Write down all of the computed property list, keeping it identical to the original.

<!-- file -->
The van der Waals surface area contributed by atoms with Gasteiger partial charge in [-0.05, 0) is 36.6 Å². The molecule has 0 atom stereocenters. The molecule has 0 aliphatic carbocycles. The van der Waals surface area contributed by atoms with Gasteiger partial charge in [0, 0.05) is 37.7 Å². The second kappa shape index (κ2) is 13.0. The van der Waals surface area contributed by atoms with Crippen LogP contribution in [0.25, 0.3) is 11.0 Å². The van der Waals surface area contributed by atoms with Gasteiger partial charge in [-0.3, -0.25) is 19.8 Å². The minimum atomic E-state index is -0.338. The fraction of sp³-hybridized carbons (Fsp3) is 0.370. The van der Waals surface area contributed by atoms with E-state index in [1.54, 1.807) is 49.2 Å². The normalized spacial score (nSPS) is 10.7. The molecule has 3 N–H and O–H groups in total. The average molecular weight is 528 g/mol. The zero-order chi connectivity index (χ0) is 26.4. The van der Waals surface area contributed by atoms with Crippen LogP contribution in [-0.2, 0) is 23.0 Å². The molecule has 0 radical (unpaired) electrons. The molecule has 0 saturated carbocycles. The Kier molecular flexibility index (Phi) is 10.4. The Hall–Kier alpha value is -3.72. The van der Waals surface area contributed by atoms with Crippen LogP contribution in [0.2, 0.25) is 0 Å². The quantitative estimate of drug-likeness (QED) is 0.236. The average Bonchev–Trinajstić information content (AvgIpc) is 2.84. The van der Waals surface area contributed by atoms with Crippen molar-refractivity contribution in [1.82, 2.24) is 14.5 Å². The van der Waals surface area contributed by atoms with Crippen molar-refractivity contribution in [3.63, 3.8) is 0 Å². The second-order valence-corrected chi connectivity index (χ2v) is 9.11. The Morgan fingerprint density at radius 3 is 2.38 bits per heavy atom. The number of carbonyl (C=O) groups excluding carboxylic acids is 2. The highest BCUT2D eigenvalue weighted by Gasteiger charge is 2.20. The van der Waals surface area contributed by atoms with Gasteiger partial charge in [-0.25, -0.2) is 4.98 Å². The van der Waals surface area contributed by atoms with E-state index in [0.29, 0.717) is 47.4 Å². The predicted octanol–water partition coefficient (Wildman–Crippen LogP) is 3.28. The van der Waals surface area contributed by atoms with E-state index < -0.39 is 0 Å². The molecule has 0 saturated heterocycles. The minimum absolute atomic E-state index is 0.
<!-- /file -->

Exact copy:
The van der Waals surface area contributed by atoms with Gasteiger partial charge in [-0.05, 0) is 36.6 Å². The molecule has 0 atom stereocenters. The molecule has 0 aliphatic carbocycles. The van der Waals surface area contributed by atoms with Gasteiger partial charge in [0, 0.05) is 37.7 Å². The second kappa shape index (κ2) is 13.0. The van der Waals surface area contributed by atoms with Crippen LogP contribution in [0.25, 0.3) is 11.0 Å². The van der Waals surface area contributed by atoms with Gasteiger partial charge in [-0.3, -0.25) is 19.8 Å². The minimum atomic E-state index is -0.338. The fraction of sp³-hybridized carbons (Fsp3) is 0.370. The van der Waals surface area contributed by atoms with E-state index in [1.54, 1.807) is 49.2 Å². The normalized spacial score (nSPS) is 10.7. The molecule has 3 N–H and O–H groups in total. The average molecular weight is 528 g/mol. The zero-order chi connectivity index (χ0) is 26.4. The van der Waals surface area contributed by atoms with Crippen LogP contribution in [-0.2, 0) is 23.0 Å². The molecule has 0 radical (unpaired) electrons. The molecule has 0 saturated carbocycles. The Kier molecular flexibility index (Phi) is 10.4. The Hall–Kier alpha value is -3.72. The van der Waals surface area contributed by atoms with Crippen LogP contribution in [0.2, 0.25) is 0 Å². The quantitative estimate of drug-likeness (QED) is 0.236. The average Bonchev–Trinajstić information content (AvgIpc) is 2.84. The van der Waals surface area contributed by atoms with Crippen molar-refractivity contribution in [1.82, 2.24) is 14.5 Å². The van der Waals surface area contributed by atoms with Crippen molar-refractivity contribution in [3.63, 3.8) is 0 Å². The second-order valence-corrected chi connectivity index (χ2v) is 9.11. The Morgan fingerprint density at radius 3 is 2.38 bits per heavy atom. The number of carbonyl (C=O) groups excluding carboxylic acids is 2. The highest BCUT2D eigenvalue weighted by Gasteiger charge is 2.20. The van der Waals surface area contributed by atoms with Gasteiger partial charge in [-0.25, -0.2) is 4.98 Å². The van der Waals surface area contributed by atoms with E-state index in [0.29, 0.717) is 47.4 Å². The predicted octanol–water partition coefficient (Wildman–Crippen LogP) is 3.28. The van der Waals surface area contributed by atoms with E-state index < -0.39 is 0 Å². The molecule has 0 saturated heterocycles. The minimum absolute atomic E-state index is 0.